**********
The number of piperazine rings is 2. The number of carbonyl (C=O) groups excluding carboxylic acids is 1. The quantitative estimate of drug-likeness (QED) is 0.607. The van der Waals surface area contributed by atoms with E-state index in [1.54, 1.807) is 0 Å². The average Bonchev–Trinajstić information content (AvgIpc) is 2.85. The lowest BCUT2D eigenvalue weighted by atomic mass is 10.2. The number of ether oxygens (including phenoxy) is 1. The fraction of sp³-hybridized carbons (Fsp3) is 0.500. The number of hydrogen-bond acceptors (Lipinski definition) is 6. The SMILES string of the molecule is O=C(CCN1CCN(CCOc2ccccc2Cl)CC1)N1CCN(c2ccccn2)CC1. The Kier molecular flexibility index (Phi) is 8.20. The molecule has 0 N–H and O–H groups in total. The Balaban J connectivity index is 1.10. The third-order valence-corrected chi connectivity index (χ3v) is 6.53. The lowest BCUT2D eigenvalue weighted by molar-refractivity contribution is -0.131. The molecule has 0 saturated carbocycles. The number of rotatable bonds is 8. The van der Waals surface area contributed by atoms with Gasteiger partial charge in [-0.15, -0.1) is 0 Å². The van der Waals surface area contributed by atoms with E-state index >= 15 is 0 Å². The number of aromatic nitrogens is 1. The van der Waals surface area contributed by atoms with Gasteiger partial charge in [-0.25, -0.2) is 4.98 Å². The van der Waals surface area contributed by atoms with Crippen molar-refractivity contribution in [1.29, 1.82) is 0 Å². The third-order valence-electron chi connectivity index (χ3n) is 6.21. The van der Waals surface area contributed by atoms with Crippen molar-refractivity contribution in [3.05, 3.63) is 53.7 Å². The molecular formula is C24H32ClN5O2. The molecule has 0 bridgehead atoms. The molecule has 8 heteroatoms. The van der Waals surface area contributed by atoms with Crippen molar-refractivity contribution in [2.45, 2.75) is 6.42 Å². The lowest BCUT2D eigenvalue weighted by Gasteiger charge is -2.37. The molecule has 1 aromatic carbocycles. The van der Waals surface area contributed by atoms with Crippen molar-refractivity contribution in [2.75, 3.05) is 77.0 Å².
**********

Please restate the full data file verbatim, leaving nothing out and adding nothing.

The number of piperazine rings is 2. The number of carbonyl (C=O) groups excluding carboxylic acids is 1. The quantitative estimate of drug-likeness (QED) is 0.607. The van der Waals surface area contributed by atoms with E-state index in [1.54, 1.807) is 0 Å². The average Bonchev–Trinajstić information content (AvgIpc) is 2.85. The lowest BCUT2D eigenvalue weighted by atomic mass is 10.2. The number of ether oxygens (including phenoxy) is 1. The fraction of sp³-hybridized carbons (Fsp3) is 0.500. The number of hydrogen-bond acceptors (Lipinski definition) is 6. The SMILES string of the molecule is O=C(CCN1CCN(CCOc2ccccc2Cl)CC1)N1CCN(c2ccccn2)CC1. The Kier molecular flexibility index (Phi) is 8.20. The molecule has 0 N–H and O–H groups in total. The Balaban J connectivity index is 1.10. The third-order valence-corrected chi connectivity index (χ3v) is 6.53. The lowest BCUT2D eigenvalue weighted by molar-refractivity contribution is -0.131. The molecule has 0 saturated carbocycles. The number of rotatable bonds is 8. The van der Waals surface area contributed by atoms with Gasteiger partial charge in [-0.15, -0.1) is 0 Å². The van der Waals surface area contributed by atoms with E-state index >= 15 is 0 Å². The number of aromatic nitrogens is 1. The van der Waals surface area contributed by atoms with Gasteiger partial charge in [-0.25, -0.2) is 4.98 Å². The van der Waals surface area contributed by atoms with Crippen molar-refractivity contribution in [1.29, 1.82) is 0 Å². The third-order valence-electron chi connectivity index (χ3n) is 6.21. The van der Waals surface area contributed by atoms with Crippen molar-refractivity contribution in [3.05, 3.63) is 53.7 Å². The molecular formula is C24H32ClN5O2. The molecule has 0 bridgehead atoms. The molecule has 8 heteroatoms. The van der Waals surface area contributed by atoms with Crippen molar-refractivity contribution in [2.45, 2.75) is 6.42 Å². The lowest BCUT2D eigenvalue weighted by Gasteiger charge is -2.37. The molecule has 1 aromatic carbocycles. The van der Waals surface area contributed by atoms with Crippen molar-refractivity contribution in [2.75, 3.05) is 77.0 Å².